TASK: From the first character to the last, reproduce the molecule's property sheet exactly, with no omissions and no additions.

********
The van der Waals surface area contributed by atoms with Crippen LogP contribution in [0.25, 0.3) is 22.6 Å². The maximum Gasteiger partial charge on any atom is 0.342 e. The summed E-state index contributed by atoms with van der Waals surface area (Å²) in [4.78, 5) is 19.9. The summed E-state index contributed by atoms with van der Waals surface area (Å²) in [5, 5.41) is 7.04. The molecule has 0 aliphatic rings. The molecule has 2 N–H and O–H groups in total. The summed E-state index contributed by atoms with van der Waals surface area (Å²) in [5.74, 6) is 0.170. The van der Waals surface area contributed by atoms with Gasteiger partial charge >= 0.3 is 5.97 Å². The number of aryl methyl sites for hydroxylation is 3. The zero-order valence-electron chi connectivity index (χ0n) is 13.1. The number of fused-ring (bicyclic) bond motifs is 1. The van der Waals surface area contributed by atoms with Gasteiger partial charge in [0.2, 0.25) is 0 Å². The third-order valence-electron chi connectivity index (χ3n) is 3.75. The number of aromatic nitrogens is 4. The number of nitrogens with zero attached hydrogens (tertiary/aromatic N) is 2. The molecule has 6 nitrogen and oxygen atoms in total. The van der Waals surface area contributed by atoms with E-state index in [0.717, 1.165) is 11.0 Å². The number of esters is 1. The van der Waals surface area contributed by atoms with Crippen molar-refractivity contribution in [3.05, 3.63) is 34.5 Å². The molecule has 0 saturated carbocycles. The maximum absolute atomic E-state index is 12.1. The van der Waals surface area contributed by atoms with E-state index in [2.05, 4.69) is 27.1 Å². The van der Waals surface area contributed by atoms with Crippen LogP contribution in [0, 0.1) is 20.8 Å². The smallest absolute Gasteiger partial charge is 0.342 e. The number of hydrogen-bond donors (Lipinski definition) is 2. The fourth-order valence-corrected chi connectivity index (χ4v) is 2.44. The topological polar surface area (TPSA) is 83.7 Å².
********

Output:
The van der Waals surface area contributed by atoms with Crippen LogP contribution in [0.25, 0.3) is 22.6 Å². The maximum Gasteiger partial charge on any atom is 0.342 e. The summed E-state index contributed by atoms with van der Waals surface area (Å²) in [4.78, 5) is 19.9. The summed E-state index contributed by atoms with van der Waals surface area (Å²) in [5, 5.41) is 7.04. The molecule has 0 aliphatic rings. The molecule has 2 N–H and O–H groups in total. The summed E-state index contributed by atoms with van der Waals surface area (Å²) in [5.74, 6) is 0.170. The van der Waals surface area contributed by atoms with Gasteiger partial charge >= 0.3 is 5.97 Å². The number of aryl methyl sites for hydroxylation is 3. The zero-order valence-electron chi connectivity index (χ0n) is 13.1. The number of fused-ring (bicyclic) bond motifs is 1. The van der Waals surface area contributed by atoms with Gasteiger partial charge in [0.2, 0.25) is 0 Å². The third-order valence-electron chi connectivity index (χ3n) is 3.75. The number of aromatic nitrogens is 4. The number of nitrogens with zero attached hydrogens (tertiary/aromatic N) is 2. The molecule has 6 nitrogen and oxygen atoms in total. The van der Waals surface area contributed by atoms with E-state index in [0.717, 1.165) is 11.0 Å². The number of esters is 1. The van der Waals surface area contributed by atoms with Crippen molar-refractivity contribution in [3.05, 3.63) is 34.5 Å². The molecule has 0 saturated carbocycles. The maximum absolute atomic E-state index is 12.1. The van der Waals surface area contributed by atoms with E-state index in [2.05, 4.69) is 27.1 Å². The van der Waals surface area contributed by atoms with Crippen LogP contribution in [0, 0.1) is 20.8 Å². The smallest absolute Gasteiger partial charge is 0.342 e. The number of hydrogen-bond donors (Lipinski definition) is 2. The fourth-order valence-corrected chi connectivity index (χ4v) is 2.44. The topological polar surface area (TPSA) is 83.7 Å².